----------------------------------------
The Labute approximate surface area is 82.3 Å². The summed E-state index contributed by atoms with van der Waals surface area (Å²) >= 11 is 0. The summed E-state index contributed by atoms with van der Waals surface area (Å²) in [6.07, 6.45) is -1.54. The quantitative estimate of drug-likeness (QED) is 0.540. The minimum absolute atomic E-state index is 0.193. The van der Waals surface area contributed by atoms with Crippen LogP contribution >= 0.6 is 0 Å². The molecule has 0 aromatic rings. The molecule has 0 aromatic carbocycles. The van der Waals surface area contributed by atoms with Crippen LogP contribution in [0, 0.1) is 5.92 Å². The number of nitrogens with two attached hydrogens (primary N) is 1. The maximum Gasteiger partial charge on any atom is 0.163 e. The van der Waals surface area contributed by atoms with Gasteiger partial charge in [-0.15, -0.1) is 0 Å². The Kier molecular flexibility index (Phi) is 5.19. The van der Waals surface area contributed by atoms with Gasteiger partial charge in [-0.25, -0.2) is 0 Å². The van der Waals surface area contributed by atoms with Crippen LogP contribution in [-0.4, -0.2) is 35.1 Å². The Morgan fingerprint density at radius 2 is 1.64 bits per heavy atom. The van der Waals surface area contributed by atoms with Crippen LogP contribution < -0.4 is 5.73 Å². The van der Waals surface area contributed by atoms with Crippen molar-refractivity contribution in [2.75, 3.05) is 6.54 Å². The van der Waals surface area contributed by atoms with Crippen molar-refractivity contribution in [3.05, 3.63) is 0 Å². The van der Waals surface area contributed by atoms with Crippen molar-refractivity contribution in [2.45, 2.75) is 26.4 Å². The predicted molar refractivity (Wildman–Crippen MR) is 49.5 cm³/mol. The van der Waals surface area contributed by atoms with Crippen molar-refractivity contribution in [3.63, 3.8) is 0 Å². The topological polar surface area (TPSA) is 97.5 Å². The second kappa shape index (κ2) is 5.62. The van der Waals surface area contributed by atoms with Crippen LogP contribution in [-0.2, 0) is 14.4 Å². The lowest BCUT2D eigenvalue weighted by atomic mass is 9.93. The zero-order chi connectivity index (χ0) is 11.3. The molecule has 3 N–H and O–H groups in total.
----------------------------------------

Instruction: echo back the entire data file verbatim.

The Labute approximate surface area is 82.3 Å². The summed E-state index contributed by atoms with van der Waals surface area (Å²) >= 11 is 0. The summed E-state index contributed by atoms with van der Waals surface area (Å²) in [6.07, 6.45) is -1.54. The quantitative estimate of drug-likeness (QED) is 0.540. The minimum absolute atomic E-state index is 0.193. The van der Waals surface area contributed by atoms with Crippen LogP contribution >= 0.6 is 0 Å². The molecule has 0 aromatic rings. The molecule has 0 aromatic carbocycles. The van der Waals surface area contributed by atoms with Crippen LogP contribution in [0, 0.1) is 5.92 Å². The number of nitrogens with two attached hydrogens (primary N) is 1. The maximum Gasteiger partial charge on any atom is 0.163 e. The van der Waals surface area contributed by atoms with Gasteiger partial charge in [-0.15, -0.1) is 0 Å². The Kier molecular flexibility index (Phi) is 5.19. The van der Waals surface area contributed by atoms with Gasteiger partial charge in [-0.25, -0.2) is 0 Å². The van der Waals surface area contributed by atoms with Crippen LogP contribution in [-0.4, -0.2) is 35.1 Å². The Morgan fingerprint density at radius 2 is 1.64 bits per heavy atom. The van der Waals surface area contributed by atoms with Crippen LogP contribution < -0.4 is 5.73 Å². The van der Waals surface area contributed by atoms with Crippen molar-refractivity contribution in [2.75, 3.05) is 6.54 Å². The van der Waals surface area contributed by atoms with Crippen molar-refractivity contribution in [3.05, 3.63) is 0 Å². The van der Waals surface area contributed by atoms with Crippen molar-refractivity contribution in [2.45, 2.75) is 26.4 Å². The predicted molar refractivity (Wildman–Crippen MR) is 49.5 cm³/mol. The van der Waals surface area contributed by atoms with Crippen molar-refractivity contribution in [3.63, 3.8) is 0 Å². The topological polar surface area (TPSA) is 97.5 Å². The second kappa shape index (κ2) is 5.62. The van der Waals surface area contributed by atoms with Crippen LogP contribution in [-0.2, 0) is 14.4 Å². The lowest BCUT2D eigenvalue weighted by atomic mass is 9.93. The zero-order chi connectivity index (χ0) is 11.3. The molecule has 3 N–H and O–H groups in total.